- Obukhov
- 1956
(Show Context)
Citation Context ...nce is exhibited. We would expect scattered rays to suffer greater loss because they are steeper. The simplest expression satisfying this requirement and the observed data was rt = ra rb +(I - r.) rb =-=(70)-=- where rt is the fraction of energy transmitted down the channel when a bottom event is coupled with each surface reflection, at - - lOlogl 0 rt (shallow-water attenuation constant, db/bounce) , rb is... |

3 |
On Wave Propagation in a Random Inhomogeneous Medium
- Potter, Murphy
- 1957
(Show Context)
Citation Context ...g [2z+ (ratio equivalent of boundary loss) 23db (71) This overestimates the situation, but is a proper estimate for conservative calculations. At the other extreme, we have simply 1 = [32 + q'Sz+ 'B] =-=(72)-=- as an example of the minimum variance of the propagation loss for a field dominated by surface and bottom reflected paths, and T Sz,' Bz being the variances associated with single refractions at surf... |

3 | Attenuation of Sound in Water Containing Air Bubbles - T, Kendig - 1952 |

3 | Absorption of Sound in Fluids", Rev - Beyer, Markiiam, et al. - 1951 |

2 |
The Propagation of Sound
- Schulkin
- 1969
(Show Context)
Citation Context ...2 Sound Absorption in Sea Water The recommended expression9 for absorption, a, in sea water 24 as a function of temperature, pressure and salinity is: SSAfT fZ B2 - Uf - 6. 54 x 10- 4 P) nepers/meter =-=(10)-=- fT? + fz T wher e: S is the salinity in parts per thousand fT is the temperature dependent relaxation frequenc in kc at atmospheric pressure = 21.9 X 10 -6 "1520 /(T at f is the acoustic frequency in... |

2 |
Measuremerts of the Backscattering of Underwater Sound from the Sea S-urface
- Garrison, Murphy, et al.
- 1960
(Show Context)
Citation Context ...plex sum p = .i pi over all rays reaching the field point. The equation for Pi will be stated, 44 p-Jl -j Lu LU2 cn .4c LhJ LLLU L16 0~LL. =4 and then the individual terms discussed. pi qJ( m ) Bnm-A =-=(26)-=-e e Each term in this equation is a function of the ray parameters and so a subscript (i) is implicit. The quantity q represents the optical approximation to the pressure, and is equivalent to the pre... |

2 |
Sound Velocities at the Surface of Deep Sea Sediments
- Fry, Raitt
- 1961
(Show Context)
Citation Context ...y MarshIl, who developed a correction to the optical limit, taking into account the finite wave length. For J( ), we have J(9 ei(2 5;/3-5 7r/12) ir /Z q /6 2V '/3 3D "/ ý '3 (9 in which ko(dr/deo )3= =-=(30)-=- 2 sin 0o (d2 r/d0 02)z and h? is the modified Hankel function as defined in reference 119. The quantity qJ (5) is not applicable when both d' r/dOoZ and dr/dO0 are zero. However, this can happen only... |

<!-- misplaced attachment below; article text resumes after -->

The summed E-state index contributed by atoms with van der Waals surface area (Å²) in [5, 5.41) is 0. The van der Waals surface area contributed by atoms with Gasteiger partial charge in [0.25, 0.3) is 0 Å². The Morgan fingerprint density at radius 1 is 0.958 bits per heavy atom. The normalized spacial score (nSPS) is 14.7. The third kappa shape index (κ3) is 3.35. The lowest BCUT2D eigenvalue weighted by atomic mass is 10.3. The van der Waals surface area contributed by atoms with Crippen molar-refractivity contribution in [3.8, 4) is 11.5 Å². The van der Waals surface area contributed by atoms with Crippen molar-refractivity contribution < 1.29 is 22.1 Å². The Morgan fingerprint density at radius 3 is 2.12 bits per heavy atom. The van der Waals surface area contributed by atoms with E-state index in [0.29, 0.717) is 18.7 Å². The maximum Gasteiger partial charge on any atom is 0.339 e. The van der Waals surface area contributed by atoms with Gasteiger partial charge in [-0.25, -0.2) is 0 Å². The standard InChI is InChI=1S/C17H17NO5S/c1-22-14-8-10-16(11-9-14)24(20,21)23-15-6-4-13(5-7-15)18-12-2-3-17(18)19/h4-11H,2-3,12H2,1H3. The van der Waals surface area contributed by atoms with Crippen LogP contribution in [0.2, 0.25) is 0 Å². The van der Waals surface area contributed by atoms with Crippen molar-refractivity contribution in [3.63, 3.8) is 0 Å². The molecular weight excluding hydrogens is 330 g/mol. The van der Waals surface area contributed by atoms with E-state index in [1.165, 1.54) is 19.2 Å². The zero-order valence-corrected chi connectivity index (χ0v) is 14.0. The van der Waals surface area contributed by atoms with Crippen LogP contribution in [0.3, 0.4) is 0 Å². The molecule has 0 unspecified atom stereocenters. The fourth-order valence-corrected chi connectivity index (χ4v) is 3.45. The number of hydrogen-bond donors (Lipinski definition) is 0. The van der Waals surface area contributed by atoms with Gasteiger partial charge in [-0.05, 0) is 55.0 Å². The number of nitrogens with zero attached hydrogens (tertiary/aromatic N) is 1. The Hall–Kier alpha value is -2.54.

2 |
Effect of Transducer Velocity on the Structure of Signals Reflected from the Ocean Bottom", Paper W3, Meeting ASA
- Hurdle, Ferris
- 1962
(Show Context)
Citation Context ...istic equation Ph 2 C(B). B- hz' (B 1) o A(1) = 0 (47) In the case of strong trapping the following approximation to the roots may be us eful. Re(MXI)= 2 ( Im (MX~),= ~ Re (MY.,~' exp (M -3sReMXn)/z} =-=(48)-=- The velocity potential 4 is given by - ie NZ HO(077 r) Un (ta). Un(tb) (49) Ar) G-,, i Tri 0- K - r Re(MXn) 59 r I (MXQ k = Co The damping coefficient is given by T'r7 while 17,7 is needed in the pha... |

2 |
Study of Acoustic Propagation in a TwoLayered Model
- Williams, Ely, et al.
- 1960
(Show Context)
Citation Context ...f 0' is zero, we have the case of an internal (depressed) channel. The two are exactly equivalent with respect to the present analysis. Let Z be the depth of a turning point, so that n' (Z) = cos' 00 =-=(57)-=- In the vicinity of Z, %-.,hen z ;s slightly less than Z, we may always write n(z) = cos 0, +a(Z- z), a >o (58) 62 If a - o we have a relative maximum in the sound speed; if a = O0 we have a cusp in t... |

2 |
Fluctuations of Amplitude and Phase in a Spherical Wave", Soviet Phys
- Karavainikov
- 1957
(Show Context)
Citation Context ...z respectively, then the actual variance <T2 %hould be bounded Z - " O <O-. An expression for the variance of the propagation loss in db is: 1 G_= 10 log [2z+ (ratio equivalent of boundary loss) 23db =-=(71)-=- This overestimates the situation, but is a proper estimate for conservative calculations. At the other extreme, we have simply 1 = [32 + q'Sz+ 'B] (72) as an example of the minimum variance of the pr... |

2 | Theoretical and Experimental Study of Underwater Sound Reverberation - Cron, Schumacher |

2 | Acoustic Intensity Anomalies Introduced by Constant Velocity Gradients - Pedersen - 1961 |

2 | An Acoustical Interferometer for the Measurement of Sound Velocity in the Ocean - Urick |

1 |
Geological Society of America, Memoir 27 (1948) a) "Explosion Sounds in Shallow Water
- Worzel
(Show Context)
Citation Context ...ere c =4. 8 x 104 cm 2 sec , g is the acceleration of gravity (980 cm/sec2 ) , s is the wind speed in cm/sec and w the angular freqnency in rad/sec. In addition, the relation hz = 2. 42 x 10-6a5 cm 2s=-=(2)-=- is employed for the mean square wave height, H = 1. 77h (3) for the average trough to crest wave height. 17 The sea is presumed to be isotropic, or rather, the average scattering over all azimuths is... |